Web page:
This is how it often happens when you’re trying to reach a new idea or an idea to hang everything else on in a chapter or an article. If you’ve given your brain the material it needs to work with–getting new knowledge, taking notes on new knowledge, moving knowledge from working memory to long-term memory, connecting new knowledge with domain knowledge–it will be processing, processing, processing on your behalf quietly in the background. The idea you need is probably just around the corner.
There’s another element to this process. I call it being on the hunt. It’s a subtle process of opening your mind to stimuli. You may hear a phrase on a TV program or a snippet of conversation while you’re waiting in line at the grocery store. A word or a phrase might jump out at you while you’re leafing through a magazine. You may see something while you’re walking the dog. A family member may say or do or even wear something that jogs a particular memory. A song may come into your head that just won’t leave. You may have a dream that stays with you after you wake up. Any of these things might be the last piece of information your conscious mind needs to bring everything together. And that last piece may enter your brain in any of several ways–through your eyes, through your ears, through your memory, through a dream, even through a smell. Opening your mind to these bits of information, noticing what’s coming in through your senses, may help you take that last mental step toward the new idea you need.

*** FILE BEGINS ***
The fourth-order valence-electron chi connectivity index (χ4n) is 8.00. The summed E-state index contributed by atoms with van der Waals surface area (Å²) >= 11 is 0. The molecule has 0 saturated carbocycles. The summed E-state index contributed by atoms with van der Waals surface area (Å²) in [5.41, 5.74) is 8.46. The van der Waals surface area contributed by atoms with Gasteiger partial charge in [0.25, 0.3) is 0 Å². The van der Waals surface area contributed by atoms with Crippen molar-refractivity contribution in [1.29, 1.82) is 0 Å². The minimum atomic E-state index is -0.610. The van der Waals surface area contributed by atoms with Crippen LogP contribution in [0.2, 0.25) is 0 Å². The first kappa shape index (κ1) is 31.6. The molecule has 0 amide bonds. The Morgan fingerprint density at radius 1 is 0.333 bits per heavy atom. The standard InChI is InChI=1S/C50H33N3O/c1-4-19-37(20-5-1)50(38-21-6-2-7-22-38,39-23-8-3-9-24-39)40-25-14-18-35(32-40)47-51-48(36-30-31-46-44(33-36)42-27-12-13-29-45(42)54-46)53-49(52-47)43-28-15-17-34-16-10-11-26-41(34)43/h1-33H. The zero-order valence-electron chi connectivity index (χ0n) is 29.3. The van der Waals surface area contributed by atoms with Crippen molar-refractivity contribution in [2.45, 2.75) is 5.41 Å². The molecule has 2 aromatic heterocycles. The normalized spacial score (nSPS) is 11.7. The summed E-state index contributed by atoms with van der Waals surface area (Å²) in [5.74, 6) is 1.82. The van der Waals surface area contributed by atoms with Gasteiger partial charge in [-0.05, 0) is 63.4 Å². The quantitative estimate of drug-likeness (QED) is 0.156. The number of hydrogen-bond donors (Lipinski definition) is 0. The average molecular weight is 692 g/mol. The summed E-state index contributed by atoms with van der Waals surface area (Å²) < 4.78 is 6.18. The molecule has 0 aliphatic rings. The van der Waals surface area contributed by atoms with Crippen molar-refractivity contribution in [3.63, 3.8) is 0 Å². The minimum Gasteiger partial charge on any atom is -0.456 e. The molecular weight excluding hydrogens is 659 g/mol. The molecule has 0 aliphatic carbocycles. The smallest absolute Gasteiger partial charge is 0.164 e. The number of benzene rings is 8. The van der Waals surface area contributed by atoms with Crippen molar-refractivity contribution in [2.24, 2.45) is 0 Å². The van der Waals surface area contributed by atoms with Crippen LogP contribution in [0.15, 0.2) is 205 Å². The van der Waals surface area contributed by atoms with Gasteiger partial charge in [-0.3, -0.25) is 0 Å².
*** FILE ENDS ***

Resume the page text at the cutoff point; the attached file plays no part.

Sawyer, R. Keith. 2012. Explaining Creativity: The Science of Human Innovation. Oxford: Oxford University Press.
Contact me at firstname.lastname@example.org.